Asia > Eastern Asia > Japan > Japan's LNG demand could reach 88.7 million mt by 2020

Japan: Japan's LNG demand could reach 88.7 million mt by 2020

2013/01/01

Japan's annual LNG request is estimated to reach 82.4 million mt in 2012, up from 80.1 million mt in 2011, and could reach 88.7 million mt by 2020 if nuclear power is not restarted

LNG consumption in the country has grown since the Fukushima disaster in March 2011, which saw nuclear power in the country switched off. In 2010, LNG request was 69.8 million mt/year and increased to 80.1 million mt/year in 2011.

Restarting nuclear remains key to next LNG request in Japan. LNG consumption levels are projected to be lower if existing nuclear power stations are restarted from 2013 and aging reactors decommissioned next 40 years. By 2013, LNG request could drop to 73.6 million mt/year -- versus 83.3 million mt/year if nuclear is not restarted -- and by 2020 reach 81.2 million mt/year, the statement said.

Prior to the Fukushima disaster, Japan used nuclear power, hydropower, and coal as its major base load power sources, with LNG power generation used as a middle to peak load power source.

According to the statement, monthly LNG consumption grew by around 20% to 30% through 2011 next Fukushima and Japan has subsequently fallen out of favor with nuclear and the situation remains uncertain.

Public opinion towards nuclear has shifted too and has heightened awareness surrounding it. The statement cites a survey published by Japan's Cabinet Office to demonstrate the change in opinion. In 2009 around 59.6% of respondents surveyed wanted to expand nuclear power, but by summer 2011 that number had plunged to 3%, and approx 66% wanted to reduce or decommission nuclear power. As a consequence, Japan's new energy policy is expected to reduce dependence on nuclear.

Despite this, some nuclear plants that have passed their stress tests are expected approaching back online from around this summer, and LNG request is therefore anticipated to fall.

In addition, the high level of request is unlikely to continue in the long-term if LNG prices remain high, the statement said.

Related Articles
  • Carmakers face billions in European CO2 fines from 2021

    2017/09/23 Large-name carmakers inclunding Volkswagen and Fiat Chrysler face fines running into the billions for failure to meet tough new European carbon dioxide emissions limits slated for 2021, a study has found. "Only four out of 11 carmakers are estimate to meet the EU 2021 CO2 emission target, with the rest facing significant fines," researchers from British firm PA Consulting said in a statement Friday. European Union nations agreed in 2014 that carmakers should limit CO2 emissions to 95 grammes per kilometre across their entire model range within seven years.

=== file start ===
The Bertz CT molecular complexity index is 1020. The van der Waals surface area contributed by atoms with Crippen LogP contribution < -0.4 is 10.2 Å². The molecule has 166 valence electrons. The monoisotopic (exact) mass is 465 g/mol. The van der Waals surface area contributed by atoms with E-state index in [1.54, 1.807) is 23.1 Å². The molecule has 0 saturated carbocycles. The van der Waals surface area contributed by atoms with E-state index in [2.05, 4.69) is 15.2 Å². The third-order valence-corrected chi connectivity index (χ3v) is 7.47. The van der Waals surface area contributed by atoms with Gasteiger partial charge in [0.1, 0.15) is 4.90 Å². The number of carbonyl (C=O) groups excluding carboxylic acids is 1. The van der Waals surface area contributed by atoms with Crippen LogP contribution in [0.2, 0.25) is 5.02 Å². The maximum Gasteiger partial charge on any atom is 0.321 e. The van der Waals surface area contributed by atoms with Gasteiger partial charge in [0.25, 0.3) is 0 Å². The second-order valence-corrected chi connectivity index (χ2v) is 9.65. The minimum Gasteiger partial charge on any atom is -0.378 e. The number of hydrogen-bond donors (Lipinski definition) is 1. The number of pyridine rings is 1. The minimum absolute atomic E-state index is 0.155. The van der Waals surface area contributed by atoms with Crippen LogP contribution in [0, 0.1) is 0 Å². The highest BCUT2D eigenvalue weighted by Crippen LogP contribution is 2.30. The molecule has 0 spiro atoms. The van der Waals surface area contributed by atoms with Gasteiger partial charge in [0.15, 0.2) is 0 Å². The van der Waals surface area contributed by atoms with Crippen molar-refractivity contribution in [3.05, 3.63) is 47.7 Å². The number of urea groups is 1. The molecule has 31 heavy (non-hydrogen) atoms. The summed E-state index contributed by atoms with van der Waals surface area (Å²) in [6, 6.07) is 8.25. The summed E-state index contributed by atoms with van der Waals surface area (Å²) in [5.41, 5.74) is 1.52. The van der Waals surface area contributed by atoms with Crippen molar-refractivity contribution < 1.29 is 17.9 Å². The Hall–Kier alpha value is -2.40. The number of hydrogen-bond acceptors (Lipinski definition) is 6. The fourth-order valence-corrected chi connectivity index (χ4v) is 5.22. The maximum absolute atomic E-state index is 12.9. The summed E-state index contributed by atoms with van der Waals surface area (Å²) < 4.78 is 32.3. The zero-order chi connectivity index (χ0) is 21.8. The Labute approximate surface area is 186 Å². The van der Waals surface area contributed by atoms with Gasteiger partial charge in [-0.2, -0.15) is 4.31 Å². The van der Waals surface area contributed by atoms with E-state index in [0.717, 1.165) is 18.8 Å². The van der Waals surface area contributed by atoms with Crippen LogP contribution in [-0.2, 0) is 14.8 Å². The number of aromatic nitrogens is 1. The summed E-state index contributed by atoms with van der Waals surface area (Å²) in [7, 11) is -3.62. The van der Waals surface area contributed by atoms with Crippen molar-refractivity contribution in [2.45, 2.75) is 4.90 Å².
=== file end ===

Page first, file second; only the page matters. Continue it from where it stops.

• Japan policymakers soften fiscal pledges as election prospects loom

    2017/09/23 Senior Japanese policymakers on Friday said they may need to adjust calculations underlying the country's plans to trim spending, an indication the government could look to water down previous pledges to improve fiscal prudence. The statements are a nod to recent reports premier Shinzo Abe will delay the timing for conference fiscal reform goals to allow the scope to boost spending on education.
  • UNWTO: International tourism – strongest half-year results since 2010

    2017/09/09 Destinations worldwide welcomed 598 million international tourists in the initial six months of 2017, some 36 million additional than in the same period of 2016. At 6%, increase was well above the trend of recent years, making the current January-June period the strongest half-year since 2010. Visitor numbers reported by destinations around the world reflect strong request for international travel in the initial half of 2017, according to the new UNWTO World Tourism Barometer. Worldwide, international tourist arrivals (overnight visitors) increased by 6% compared to the same six-month period last year, well above the sustained and consistent trend of 4% or higher increase since 2010. This represents the strongest half-year in seven years.
  • There’s no doubt we lost our mojo - our way as an engineering company that made Honda Honda

    2017/09/08 The driver punched the air as his red and white Honda McLaren roared over the finish line. It was Suzuka, Japan, 1988, and Ayrton Senna had just become Formula One world champion for the initial time. The McLaren racing team and its engine maker, Honda Motor, were unstoppable that year, their drivers winning all but one of the 16 grand prix races. Off the track Honda had been tasting success, too. In the 1970s, its engineers had raised the bar for fuel efficiency and cleaner emissions with the CVCC engine. In the 1980s, as its engines were propelling Senna to multiple victories, the Civic and Accord cars were redefining the American family sedan. In 1997, Honda became one of the initial carmakers to unveil an all-electric battery car, the EV Plus, capable of conference California’s zero emission requirement.
  • Why Japanese workers aren’t as concerned about robots stealing their jobs

    2017/08/21 A culture that celebrates robots and a tradition of "lifetime employment" — retaining and retraining workers — created a muted debate. Thousands upon thousands of cans are filled with beer, capped and washed, wrapped into six-packs and boxed at dizzying speeds — 1,500 a minute, to be exact — on humming conveyor belts that zip and wind in a sprawling factory near Tokyo. Nary a soul is in sight in this picture-perfect image of Japanese automation.